On December 13, 2010, New York Governor David A. Paterson signed into law a bill that multiplies penalties imposed on employers that violate wage and hour laws and don't properly keep records. The Wage Theft Prevention Act also further protects workers from retaliation. Violations that fall under the new law typically impact foreign-born and female workers and include paying employees less than minimum wage, not paying time-and-a-half for overtime, and forcing off-the-clock work.
Under the new law, workers will be able to recoup the money they are owed, plus a 100% penalty. The current law allows for just 25% in damages. Previously, even if caught, employers typically wound up paying little more than they owed, resulting in little pressure for employers to comply. New York now joins states like Massachusetts, Illinois and New Mexico as having the nation's strongest laws against employer wage theft.
In New York City alone, wage theft costs more than 300,000 workers $18.4 million every week, adding up to nearly $1 billion a year, according to a study by the nonprofit National Employment Law Project. Workers most affected include home- and child-care workers, dishwashers, food-prep workers, construction crews, cashiers, laundry workers, garment workers, security guards and janitors, the report said.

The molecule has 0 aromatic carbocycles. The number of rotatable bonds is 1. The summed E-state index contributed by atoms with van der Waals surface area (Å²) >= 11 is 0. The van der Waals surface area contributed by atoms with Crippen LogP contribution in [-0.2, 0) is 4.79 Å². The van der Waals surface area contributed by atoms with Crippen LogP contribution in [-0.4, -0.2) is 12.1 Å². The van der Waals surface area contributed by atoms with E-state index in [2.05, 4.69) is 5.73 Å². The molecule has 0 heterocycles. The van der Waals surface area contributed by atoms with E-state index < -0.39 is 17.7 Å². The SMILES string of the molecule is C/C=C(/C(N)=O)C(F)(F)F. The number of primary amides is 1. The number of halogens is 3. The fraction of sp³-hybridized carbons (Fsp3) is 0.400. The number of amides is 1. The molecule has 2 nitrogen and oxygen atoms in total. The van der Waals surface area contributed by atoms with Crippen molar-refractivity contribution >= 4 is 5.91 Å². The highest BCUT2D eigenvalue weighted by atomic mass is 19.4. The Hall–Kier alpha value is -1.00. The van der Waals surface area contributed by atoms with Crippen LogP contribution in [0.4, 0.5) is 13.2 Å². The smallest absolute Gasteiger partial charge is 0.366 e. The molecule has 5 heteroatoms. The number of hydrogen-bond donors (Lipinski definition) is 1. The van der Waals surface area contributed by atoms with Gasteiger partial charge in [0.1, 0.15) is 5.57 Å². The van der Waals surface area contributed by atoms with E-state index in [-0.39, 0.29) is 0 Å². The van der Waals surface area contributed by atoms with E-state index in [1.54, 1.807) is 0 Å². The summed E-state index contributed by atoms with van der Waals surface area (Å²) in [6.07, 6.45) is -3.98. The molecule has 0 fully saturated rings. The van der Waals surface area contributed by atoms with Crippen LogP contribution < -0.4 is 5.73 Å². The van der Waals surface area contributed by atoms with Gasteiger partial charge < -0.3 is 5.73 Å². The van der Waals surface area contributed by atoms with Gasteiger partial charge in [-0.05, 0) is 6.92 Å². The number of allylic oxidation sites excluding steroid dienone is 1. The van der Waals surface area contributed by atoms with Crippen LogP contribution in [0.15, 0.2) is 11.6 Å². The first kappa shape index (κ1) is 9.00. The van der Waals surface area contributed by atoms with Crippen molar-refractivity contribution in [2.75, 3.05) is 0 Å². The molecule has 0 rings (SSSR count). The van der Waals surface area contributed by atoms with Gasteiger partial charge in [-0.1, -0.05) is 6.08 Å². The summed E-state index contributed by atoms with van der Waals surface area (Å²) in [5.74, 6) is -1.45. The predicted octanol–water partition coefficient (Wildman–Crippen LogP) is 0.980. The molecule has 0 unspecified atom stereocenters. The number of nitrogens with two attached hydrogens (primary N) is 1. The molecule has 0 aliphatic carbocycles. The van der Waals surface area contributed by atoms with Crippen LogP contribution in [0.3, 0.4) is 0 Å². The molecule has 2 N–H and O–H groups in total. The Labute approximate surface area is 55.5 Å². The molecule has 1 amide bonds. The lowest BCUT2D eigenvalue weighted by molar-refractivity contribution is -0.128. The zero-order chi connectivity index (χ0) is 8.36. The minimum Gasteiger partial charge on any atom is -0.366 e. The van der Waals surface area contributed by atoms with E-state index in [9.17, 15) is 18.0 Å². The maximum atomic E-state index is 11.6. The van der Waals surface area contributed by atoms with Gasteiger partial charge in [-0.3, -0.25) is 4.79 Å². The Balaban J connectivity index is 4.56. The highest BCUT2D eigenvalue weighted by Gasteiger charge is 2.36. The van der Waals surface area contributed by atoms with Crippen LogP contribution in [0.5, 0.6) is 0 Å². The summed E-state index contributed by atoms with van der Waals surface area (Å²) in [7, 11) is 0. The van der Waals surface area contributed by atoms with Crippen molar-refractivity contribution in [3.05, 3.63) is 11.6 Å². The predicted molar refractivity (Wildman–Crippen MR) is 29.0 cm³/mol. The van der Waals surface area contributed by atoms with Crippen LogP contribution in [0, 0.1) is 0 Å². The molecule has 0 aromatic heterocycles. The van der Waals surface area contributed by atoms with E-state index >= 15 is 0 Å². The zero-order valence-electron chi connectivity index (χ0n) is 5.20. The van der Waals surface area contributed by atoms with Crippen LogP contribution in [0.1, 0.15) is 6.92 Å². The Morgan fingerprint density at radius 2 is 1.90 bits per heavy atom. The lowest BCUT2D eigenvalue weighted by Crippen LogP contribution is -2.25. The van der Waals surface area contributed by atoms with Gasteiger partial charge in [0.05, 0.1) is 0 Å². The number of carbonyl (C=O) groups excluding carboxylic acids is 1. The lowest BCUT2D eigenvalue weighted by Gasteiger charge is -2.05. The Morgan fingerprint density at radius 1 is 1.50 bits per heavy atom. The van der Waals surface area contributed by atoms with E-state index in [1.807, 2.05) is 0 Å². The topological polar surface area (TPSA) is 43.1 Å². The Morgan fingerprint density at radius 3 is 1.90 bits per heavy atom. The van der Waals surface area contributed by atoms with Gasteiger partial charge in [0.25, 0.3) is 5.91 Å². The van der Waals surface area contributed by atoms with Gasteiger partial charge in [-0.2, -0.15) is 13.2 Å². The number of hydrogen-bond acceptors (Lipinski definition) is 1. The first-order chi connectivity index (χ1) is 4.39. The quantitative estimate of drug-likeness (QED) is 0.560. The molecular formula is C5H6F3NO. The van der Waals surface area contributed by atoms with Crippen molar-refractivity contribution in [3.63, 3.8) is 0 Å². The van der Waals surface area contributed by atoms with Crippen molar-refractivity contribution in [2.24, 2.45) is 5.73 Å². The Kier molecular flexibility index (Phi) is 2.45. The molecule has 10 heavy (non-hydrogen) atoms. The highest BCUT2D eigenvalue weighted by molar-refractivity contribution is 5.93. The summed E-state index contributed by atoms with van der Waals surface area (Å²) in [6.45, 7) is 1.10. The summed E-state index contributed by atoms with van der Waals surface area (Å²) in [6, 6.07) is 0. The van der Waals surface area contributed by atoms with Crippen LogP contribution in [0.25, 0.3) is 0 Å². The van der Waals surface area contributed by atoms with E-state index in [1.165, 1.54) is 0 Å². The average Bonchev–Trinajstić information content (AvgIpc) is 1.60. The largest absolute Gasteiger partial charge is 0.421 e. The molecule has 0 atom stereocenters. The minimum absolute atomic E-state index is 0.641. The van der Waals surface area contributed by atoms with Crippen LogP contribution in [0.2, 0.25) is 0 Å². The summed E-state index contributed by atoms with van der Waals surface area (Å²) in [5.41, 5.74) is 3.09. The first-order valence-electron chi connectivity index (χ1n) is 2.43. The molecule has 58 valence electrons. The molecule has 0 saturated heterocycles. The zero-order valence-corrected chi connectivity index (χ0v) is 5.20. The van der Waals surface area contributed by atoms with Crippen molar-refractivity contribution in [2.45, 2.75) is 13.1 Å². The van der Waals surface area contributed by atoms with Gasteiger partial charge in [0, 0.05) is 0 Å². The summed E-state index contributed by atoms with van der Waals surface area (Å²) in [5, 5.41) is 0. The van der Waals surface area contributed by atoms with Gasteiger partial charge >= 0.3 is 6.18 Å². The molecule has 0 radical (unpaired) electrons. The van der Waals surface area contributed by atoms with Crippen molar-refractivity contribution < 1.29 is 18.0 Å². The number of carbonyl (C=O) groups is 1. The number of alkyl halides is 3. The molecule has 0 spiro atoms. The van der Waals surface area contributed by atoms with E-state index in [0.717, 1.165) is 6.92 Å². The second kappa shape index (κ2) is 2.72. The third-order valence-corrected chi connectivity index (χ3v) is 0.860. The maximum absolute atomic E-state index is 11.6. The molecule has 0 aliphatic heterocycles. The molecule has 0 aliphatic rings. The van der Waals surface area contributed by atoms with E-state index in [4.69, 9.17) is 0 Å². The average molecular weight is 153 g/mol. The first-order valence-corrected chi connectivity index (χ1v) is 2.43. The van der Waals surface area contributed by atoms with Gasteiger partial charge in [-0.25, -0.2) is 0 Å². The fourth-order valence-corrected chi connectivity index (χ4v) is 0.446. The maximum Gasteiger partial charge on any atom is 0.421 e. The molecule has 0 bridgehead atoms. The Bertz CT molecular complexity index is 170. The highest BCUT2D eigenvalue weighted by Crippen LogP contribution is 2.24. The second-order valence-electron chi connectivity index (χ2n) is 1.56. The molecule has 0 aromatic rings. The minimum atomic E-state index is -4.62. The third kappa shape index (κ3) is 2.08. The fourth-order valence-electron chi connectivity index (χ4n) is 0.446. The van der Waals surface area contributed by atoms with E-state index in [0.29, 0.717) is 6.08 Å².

The law also facilitates the filing of complaints by removing technicalities that required whistle-blowers to cite specific sections of law that employers violated. It also allows for up to $10,000 in penalties against employers who terminate or otherwise threaten workers who complain about wage violations.
The law, which goes into effect on April 12, 2011, follows on the heels of the New York Domestic Workers Bill of Rights, signed into law by Governor Paterson in August 2010. This law extended to domestic and home-care workers' workplace protections including overtime pay, days of rest, human rights law coverage and extension of disability benefits.
New York employers should be aware of these enhanced wage-hour penalties and other compliance obligations and should begin making timely preparations in order to be in full wage-hour compliance by April 12, 2011.